LOS ANGELES (AP) -- Mistakes and miscommunication by three governments on three continents over nearly 20 years led to a homeless man known as "Africa" being on Los Angeles' Skid Row, where he was shot by police after authorities say he became combative and appeared to reach for an officer's weapon.
The problems began in the late 1990s when French officials gave him a passport under what turned out to be a stolen name. He came to the U.S., robbed a bank and then was convicted and imprisoned under the same false name.
U.S. immigration officials wanted to send him back to his native Cameroon but that country never responded to requests to take him. So he was released from a halfway house last May, and U.S. probation officials lost track of him in November.
It took three failed monthly check-ins for a warrant to be issued on a probation violation and it's unclear whether anyone actually looked for him. He apparently was living the entire time on Skid Row, roughly 50 square blocks of liquor stores, warehouses, charitable missions and a few modest businesses.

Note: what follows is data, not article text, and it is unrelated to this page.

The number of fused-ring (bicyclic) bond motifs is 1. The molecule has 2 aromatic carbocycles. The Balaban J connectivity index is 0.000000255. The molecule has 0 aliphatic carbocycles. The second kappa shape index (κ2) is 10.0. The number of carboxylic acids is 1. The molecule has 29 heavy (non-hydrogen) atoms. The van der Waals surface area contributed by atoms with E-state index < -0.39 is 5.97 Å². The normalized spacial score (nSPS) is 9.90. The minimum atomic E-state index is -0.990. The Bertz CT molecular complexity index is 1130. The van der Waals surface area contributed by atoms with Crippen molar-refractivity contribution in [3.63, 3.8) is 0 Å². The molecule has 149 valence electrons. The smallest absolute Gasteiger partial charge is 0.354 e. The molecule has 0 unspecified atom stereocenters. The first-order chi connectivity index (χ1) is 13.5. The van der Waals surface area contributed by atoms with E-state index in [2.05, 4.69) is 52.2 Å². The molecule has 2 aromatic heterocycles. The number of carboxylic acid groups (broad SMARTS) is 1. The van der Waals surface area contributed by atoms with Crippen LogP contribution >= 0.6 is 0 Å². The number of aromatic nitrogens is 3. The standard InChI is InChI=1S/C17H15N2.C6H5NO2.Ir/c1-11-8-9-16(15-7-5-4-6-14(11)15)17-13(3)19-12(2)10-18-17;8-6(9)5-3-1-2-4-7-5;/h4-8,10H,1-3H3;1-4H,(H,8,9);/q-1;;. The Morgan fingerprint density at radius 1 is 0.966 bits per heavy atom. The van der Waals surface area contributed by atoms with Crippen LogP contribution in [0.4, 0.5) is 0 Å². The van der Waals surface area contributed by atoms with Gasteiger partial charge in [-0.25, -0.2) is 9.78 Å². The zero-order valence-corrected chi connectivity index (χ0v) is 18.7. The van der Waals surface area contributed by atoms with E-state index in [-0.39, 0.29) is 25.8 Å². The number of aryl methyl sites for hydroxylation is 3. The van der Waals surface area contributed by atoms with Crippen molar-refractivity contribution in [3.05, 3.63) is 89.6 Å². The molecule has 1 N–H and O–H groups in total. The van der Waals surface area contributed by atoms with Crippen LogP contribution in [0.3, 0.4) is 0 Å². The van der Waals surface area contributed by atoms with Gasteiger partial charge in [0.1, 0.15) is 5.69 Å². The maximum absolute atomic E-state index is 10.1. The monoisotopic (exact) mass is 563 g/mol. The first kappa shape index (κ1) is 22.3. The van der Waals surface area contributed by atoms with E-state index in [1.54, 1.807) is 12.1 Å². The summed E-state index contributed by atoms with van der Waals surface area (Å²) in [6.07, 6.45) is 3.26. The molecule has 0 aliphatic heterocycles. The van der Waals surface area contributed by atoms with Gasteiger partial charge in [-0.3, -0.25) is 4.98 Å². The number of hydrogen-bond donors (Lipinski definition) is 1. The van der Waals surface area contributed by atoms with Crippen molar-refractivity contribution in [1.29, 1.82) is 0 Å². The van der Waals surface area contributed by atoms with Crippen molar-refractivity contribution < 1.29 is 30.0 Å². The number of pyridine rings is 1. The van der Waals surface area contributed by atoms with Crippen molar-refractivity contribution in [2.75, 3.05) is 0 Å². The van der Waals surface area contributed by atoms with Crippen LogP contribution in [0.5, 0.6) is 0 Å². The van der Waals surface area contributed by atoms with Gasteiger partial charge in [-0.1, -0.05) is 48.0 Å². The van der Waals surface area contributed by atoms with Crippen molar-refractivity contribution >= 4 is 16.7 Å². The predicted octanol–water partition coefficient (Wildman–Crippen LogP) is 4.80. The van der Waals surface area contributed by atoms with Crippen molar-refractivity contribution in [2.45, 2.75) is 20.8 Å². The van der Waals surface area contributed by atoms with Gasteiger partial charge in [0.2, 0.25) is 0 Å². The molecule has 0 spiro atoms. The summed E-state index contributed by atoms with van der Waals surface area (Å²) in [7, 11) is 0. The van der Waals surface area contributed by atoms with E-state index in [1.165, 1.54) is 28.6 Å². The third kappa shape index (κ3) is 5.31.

Many of the estimated 1,700 people who sleep each night on the sidewalks are mentally ill, like Africa.
Los Angeles police Cmdr. Andrew Smith said the man had no previous arrests in Los Angeles. While officers spoke to him once or twice, he gave them no reason to suspect he was wanted.
"If you're cool and you're quiet, and you don't make a big fuss, you can sit out there quietly and live in your tent pretty much in peace," said Smith. "If the feds put out a warrant for this guy, shoot, there's no reason we'd suspect he's in Skid Row."
The true name of the man who was long known to authorities as Charley Saturin Robinet remained a mystery Wednesday, three days after a violent death that was captured on a bystander's video and watched by millions.
Authorities said the man tried to grab a rookie Los Angeles police officer's gun, prompting three other officers to shoot. Chief Charlie Beck said the officers had arrived to investigate a robbery report and the man refused to obey their commands and became combative.
Peter Nunez, a former U.S. attorney in San Diego who is chairman of the Center for Immigration Studies in Washington, D.C., said the case points to multiple failures by government.